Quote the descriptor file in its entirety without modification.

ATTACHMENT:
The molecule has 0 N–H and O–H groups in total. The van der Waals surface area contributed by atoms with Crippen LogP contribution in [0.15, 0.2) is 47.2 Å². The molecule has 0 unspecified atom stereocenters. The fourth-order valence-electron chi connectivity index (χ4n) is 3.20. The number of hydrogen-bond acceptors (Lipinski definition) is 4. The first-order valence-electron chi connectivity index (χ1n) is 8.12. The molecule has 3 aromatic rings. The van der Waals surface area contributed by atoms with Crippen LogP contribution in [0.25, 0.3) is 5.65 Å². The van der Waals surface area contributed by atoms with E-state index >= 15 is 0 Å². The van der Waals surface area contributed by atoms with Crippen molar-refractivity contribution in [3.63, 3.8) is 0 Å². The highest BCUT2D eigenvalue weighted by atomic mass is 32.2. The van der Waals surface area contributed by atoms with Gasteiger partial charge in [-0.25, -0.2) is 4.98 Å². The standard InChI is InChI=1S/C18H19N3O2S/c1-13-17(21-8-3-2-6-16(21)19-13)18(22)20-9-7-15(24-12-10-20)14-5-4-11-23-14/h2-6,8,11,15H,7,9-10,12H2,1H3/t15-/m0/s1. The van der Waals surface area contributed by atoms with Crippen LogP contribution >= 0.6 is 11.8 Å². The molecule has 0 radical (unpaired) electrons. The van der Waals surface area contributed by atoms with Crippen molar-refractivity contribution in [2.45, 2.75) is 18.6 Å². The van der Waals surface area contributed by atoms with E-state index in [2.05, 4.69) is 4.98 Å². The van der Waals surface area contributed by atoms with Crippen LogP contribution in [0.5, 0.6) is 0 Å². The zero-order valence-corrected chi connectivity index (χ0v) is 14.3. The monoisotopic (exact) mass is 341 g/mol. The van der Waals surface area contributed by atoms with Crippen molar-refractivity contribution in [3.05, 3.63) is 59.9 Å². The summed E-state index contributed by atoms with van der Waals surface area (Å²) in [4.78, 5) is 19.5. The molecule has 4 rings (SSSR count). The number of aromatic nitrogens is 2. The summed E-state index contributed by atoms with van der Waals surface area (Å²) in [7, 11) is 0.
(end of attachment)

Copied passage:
The molecule has 0 N–H and O–H groups in total. The van der Waals surface area contributed by atoms with Crippen LogP contribution in [0.15, 0.2) is 47.2 Å². The molecule has 0 unspecified atom stereocenters. The fourth-order valence-electron chi connectivity index (χ4n) is 3.20. The number of hydrogen-bond acceptors (Lipinski definition) is 4. The first-order valence-electron chi connectivity index (χ1n) is 8.12. The molecule has 3 aromatic rings. The van der Waals surface area contributed by atoms with Crippen LogP contribution in [0.25, 0.3) is 5.65 Å². The van der Waals surface area contributed by atoms with E-state index >= 15 is 0 Å². The van der Waals surface area contributed by atoms with Crippen molar-refractivity contribution in [3.63, 3.8) is 0 Å². The highest BCUT2D eigenvalue weighted by atomic mass is 32.2. The van der Waals surface area contributed by atoms with Gasteiger partial charge in [-0.25, -0.2) is 4.98 Å². The standard InChI is InChI=1S/C18H19N3O2S/c1-13-17(21-8-3-2-6-16(21)19-13)18(22)20-9-7-15(24-12-10-20)14-5-4-11-23-14/h2-6,8,11,15H,7,9-10,12H2,1H3/t15-/m0/s1. The van der Waals surface area contributed by atoms with Crippen LogP contribution >= 0.6 is 11.8 Å². The molecule has 0 radical (unpaired) electrons. The van der Waals surface area contributed by atoms with Crippen molar-refractivity contribution in [2.45, 2.75) is 18.6 Å². The van der Waals surface area contributed by atoms with E-state index in [2.05, 4.69) is 4.98 Å². The van der Waals surface area contributed by atoms with Crippen LogP contribution in [0.5, 0.6) is 0 Å². The zero-order valence-corrected chi connectivity index (χ0v) is 14.3. The monoisotopic (exact) mass is 341 g/mol. The van der Waals surface area contributed by atoms with Crippen molar-refractivity contribution in [3.05, 3.63) is 59.9 Å². The summed E-state index contributed by atoms with van der Waals surface area (Å²) in [4.78, 5) is 19.5. The molecule has 4 rings (SSSR count). The number of aromatic nitrogens is 2. The summed E-state index contributed by atoms with van der Waals surface area (Å²) in [7, 11) is 0.